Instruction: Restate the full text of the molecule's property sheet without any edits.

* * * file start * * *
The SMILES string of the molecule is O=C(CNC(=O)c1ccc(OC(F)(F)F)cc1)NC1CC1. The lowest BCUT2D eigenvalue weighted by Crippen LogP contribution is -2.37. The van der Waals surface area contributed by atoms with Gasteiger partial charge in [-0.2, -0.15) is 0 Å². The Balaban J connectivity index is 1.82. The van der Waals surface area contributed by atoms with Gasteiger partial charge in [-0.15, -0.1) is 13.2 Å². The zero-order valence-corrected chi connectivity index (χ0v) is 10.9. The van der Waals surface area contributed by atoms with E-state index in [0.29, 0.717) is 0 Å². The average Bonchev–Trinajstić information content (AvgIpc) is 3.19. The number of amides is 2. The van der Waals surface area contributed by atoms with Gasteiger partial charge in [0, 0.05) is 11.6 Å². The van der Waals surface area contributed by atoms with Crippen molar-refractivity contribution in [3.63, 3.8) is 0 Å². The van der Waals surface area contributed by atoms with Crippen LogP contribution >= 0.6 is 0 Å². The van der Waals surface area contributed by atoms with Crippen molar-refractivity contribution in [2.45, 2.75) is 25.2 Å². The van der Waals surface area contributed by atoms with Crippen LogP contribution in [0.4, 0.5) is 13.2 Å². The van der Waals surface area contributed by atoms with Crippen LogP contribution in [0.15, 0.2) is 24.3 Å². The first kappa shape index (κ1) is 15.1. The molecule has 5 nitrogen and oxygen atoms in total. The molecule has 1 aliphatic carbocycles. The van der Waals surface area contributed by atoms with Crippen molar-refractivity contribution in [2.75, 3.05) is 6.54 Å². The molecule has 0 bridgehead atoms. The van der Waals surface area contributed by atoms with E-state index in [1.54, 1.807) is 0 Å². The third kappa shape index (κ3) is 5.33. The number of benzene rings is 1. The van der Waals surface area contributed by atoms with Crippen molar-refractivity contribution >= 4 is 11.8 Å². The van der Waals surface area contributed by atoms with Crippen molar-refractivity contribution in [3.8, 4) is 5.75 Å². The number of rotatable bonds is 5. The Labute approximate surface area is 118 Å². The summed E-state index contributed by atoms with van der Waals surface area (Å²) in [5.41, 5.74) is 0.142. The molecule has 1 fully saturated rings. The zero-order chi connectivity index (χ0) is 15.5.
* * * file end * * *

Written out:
The SMILES string of the molecule is O=C(CNC(=O)c1ccc(OC(F)(F)F)cc1)NC1CC1. The lowest BCUT2D eigenvalue weighted by Crippen LogP contribution is -2.37. The van der Waals surface area contributed by atoms with Gasteiger partial charge in [-0.2, -0.15) is 0 Å². The Balaban J connectivity index is 1.82. The van der Waals surface area contributed by atoms with Gasteiger partial charge in [-0.15, -0.1) is 13.2 Å². The zero-order valence-corrected chi connectivity index (χ0v) is 10.9. The van der Waals surface area contributed by atoms with E-state index in [0.29, 0.717) is 0 Å². The average Bonchev–Trinajstić information content (AvgIpc) is 3.19. The number of amides is 2. The van der Waals surface area contributed by atoms with Gasteiger partial charge in [0, 0.05) is 11.6 Å². The van der Waals surface area contributed by atoms with Crippen molar-refractivity contribution in [3.63, 3.8) is 0 Å². The van der Waals surface area contributed by atoms with Crippen LogP contribution >= 0.6 is 0 Å². The van der Waals surface area contributed by atoms with Crippen molar-refractivity contribution in [2.45, 2.75) is 25.2 Å². The van der Waals surface area contributed by atoms with Crippen LogP contribution in [0.4, 0.5) is 13.2 Å². The van der Waals surface area contributed by atoms with Crippen LogP contribution in [0.15, 0.2) is 24.3 Å². The first kappa shape index (κ1) is 15.1. The molecule has 5 nitrogen and oxygen atoms in total. The molecule has 1 aliphatic carbocycles. The van der Waals surface area contributed by atoms with Crippen molar-refractivity contribution in [2.75, 3.05) is 6.54 Å². The molecule has 0 bridgehead atoms. The van der Waals surface area contributed by atoms with E-state index in [1.54, 1.807) is 0 Å². The third kappa shape index (κ3) is 5.33. The number of benzene rings is 1. The van der Waals surface area contributed by atoms with Crippen molar-refractivity contribution >= 4 is 11.8 Å². The van der Waals surface area contributed by atoms with Crippen molar-refractivity contribution in [3.8, 4) is 5.75 Å². The number of rotatable bonds is 5. The Labute approximate surface area is 118 Å². The summed E-state index contributed by atoms with van der Waals surface area (Å²) in [5.41, 5.74) is 0.142. The molecule has 1 fully saturated rings. The zero-order chi connectivity index (χ0) is 15.5.